Hanson (1979:6) warns that the value of such a list is limited because each apocalyptic work has unique features. This implies that the historical and social matrix of apocalypse cannot be explained in this way. Apocalypticism is a crisis phenomenon illustrating in what way the values and structures of a minority group has become meaningless and requires to be replaced by a new meaning system that displaces and alienates the minority group further from the majority group. For this group, the only meaning in life consists in the revelation of a new world when God will judge the majority group and punish them with eternal death. ‘The fundamental theological problem confronting the apocalypticist is theodicy. The struggle between good and evil experienced in human life is a microcosmic manifestation of a macrocosmic phenomenon’ (Larue 1968:3). Antiochus IV’s oppression of Jews becomes the catalyst for apocalyptic thought patterns, whilst the roots of the thinking lie in Israel’s sacral history. Antiochus’ persecution led to:

a failure of nerve, a despair of man’s ability to effect the kingdom of God through his own efforts and a conviction that the situation could only get worse until God himself broke in to terminate the present evil age and inaugurate the ideal. (Larue 1968:3)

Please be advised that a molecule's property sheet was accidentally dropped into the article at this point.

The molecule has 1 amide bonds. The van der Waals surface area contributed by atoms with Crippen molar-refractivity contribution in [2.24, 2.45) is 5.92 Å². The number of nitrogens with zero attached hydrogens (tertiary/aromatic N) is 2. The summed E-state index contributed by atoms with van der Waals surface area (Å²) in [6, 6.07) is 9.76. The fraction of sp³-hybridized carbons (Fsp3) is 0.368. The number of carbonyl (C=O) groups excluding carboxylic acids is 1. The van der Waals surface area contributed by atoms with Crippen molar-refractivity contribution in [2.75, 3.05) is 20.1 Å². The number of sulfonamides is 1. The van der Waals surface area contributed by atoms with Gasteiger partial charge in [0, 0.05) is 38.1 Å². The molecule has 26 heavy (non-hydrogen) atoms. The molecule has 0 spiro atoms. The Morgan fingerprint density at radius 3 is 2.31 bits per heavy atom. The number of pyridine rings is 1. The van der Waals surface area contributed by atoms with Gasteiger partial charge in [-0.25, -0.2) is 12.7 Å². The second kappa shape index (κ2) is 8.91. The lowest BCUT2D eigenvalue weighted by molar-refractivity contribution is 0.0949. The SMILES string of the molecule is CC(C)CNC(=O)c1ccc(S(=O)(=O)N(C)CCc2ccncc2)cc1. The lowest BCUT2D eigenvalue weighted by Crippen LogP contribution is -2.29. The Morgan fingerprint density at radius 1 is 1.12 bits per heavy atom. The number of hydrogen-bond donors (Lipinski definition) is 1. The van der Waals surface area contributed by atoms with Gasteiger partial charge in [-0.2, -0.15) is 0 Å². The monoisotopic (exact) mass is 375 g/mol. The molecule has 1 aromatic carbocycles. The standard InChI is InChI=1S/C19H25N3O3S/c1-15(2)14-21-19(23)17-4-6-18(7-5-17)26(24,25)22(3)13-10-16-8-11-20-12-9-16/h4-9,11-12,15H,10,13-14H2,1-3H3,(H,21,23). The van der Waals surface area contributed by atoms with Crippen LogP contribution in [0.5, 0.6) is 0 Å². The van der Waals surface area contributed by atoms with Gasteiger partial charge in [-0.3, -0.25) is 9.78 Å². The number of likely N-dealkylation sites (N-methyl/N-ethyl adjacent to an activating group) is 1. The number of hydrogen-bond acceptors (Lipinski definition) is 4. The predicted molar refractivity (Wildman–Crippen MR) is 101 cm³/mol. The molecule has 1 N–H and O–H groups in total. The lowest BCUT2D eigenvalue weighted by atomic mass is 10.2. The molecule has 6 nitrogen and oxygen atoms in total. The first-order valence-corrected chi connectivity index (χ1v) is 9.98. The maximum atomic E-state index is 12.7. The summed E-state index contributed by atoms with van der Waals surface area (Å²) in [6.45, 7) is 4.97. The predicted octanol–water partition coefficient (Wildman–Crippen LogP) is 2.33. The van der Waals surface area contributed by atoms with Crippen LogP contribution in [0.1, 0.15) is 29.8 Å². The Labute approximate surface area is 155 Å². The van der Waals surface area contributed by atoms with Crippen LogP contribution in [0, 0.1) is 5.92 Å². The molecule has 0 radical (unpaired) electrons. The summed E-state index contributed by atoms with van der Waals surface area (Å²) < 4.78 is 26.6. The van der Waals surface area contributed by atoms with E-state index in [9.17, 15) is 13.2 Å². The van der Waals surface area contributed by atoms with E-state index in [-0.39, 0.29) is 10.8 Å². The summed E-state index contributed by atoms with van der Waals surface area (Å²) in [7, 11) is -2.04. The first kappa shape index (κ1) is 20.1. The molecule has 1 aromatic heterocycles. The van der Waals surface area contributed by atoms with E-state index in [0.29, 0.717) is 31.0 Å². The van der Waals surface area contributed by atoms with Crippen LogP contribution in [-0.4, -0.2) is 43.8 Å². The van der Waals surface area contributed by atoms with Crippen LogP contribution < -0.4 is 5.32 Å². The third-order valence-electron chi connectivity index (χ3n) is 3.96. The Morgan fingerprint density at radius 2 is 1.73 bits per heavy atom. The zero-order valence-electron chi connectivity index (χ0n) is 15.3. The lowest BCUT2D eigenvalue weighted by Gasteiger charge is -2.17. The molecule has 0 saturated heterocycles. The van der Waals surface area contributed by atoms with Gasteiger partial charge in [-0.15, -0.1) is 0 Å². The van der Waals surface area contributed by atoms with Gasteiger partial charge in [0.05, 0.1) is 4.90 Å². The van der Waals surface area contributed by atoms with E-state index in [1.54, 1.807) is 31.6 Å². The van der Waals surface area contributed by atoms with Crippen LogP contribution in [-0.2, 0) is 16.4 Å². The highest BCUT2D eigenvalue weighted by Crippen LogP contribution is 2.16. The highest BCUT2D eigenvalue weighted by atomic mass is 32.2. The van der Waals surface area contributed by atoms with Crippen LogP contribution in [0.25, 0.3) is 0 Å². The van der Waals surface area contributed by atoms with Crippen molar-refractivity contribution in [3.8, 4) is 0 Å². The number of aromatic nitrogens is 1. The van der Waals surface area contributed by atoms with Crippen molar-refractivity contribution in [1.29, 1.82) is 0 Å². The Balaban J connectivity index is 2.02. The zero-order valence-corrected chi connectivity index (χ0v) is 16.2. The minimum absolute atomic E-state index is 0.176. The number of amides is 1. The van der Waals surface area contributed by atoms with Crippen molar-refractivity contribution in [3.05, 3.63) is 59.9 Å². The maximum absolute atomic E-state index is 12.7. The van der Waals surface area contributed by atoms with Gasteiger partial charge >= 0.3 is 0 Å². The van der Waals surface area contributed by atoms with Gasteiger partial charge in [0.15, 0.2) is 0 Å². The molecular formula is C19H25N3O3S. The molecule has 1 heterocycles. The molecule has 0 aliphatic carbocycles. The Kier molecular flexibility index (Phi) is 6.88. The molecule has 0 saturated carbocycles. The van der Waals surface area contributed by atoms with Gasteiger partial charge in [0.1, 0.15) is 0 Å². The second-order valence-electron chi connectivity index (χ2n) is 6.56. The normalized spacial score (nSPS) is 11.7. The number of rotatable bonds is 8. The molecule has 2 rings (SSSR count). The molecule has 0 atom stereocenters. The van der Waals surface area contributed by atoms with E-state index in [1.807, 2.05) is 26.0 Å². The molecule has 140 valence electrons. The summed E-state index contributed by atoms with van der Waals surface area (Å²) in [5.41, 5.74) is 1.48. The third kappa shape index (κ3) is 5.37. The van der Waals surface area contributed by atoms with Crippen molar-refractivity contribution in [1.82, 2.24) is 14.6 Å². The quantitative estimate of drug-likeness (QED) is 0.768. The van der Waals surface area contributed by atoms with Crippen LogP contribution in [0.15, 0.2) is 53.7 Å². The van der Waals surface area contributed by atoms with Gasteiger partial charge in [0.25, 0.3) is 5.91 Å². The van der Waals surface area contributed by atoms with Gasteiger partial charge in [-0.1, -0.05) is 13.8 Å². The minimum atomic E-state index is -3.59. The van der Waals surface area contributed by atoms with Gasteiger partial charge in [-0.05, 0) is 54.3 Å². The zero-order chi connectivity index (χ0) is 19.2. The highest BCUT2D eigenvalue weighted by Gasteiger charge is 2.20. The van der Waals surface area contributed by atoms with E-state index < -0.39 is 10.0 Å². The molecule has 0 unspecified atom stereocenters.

The new expected to be realised is incomparable with the known because ‘apocalyptic eschatology is the mode assumed by the prophetic tradition once it had been transferred to a new and radically altered setting in the post-exilic community’ (Hanson 1995:10).

The research into apocalypticism produced a useful distinction between a literary genre (apocalypse), a social ideology (apocalypticism) and literary ideas and motifs (apocalyptic eschatology). Apocalypse refers to a specific text, whilst an apocalyptic perspective refers to a point of view from which reality is experienced. An apocalyptic movement is a grouping within society, whilst apocalypticism refers to a phenomenon or ideology (cf. Vorster 1986:158). The distinction does not solve all related problems; thus Martínez (1987:230) shows that the restriction of apocalypticism to a literary genre is too reductionist to give justice to the term’s associations. Instead of trying to define the terms, it is better to describe the phenomenon and to do it in terms of a specific document. In the end, the different descriptions can be compared in order to keep one from reading a text with a priori perceptions.

Not all researchers even agree that it is possible to speak of a ‘genre’ of apocalypticism.3 Fiorenza (1983:295) reminds his readers that Kurt Koch in the 1970s confessed that he is ratlos vor der Apokalyptik. The correct question that needs to be asked, but which does not have an answer, is did the first readers or listeners notice a distinctive ‘genre’ when they listened to the book? If the answer is negative, as is probably the case, they would have read it against the context of similar literature that they knew, which would be the prophecies and dreams found in the rest of the Old Testament, political pseudo-prophecies, interpretation of dreams known from Babylon of the second century and the tales found in the first part of the Book of Daniel (Knibb 2002:19).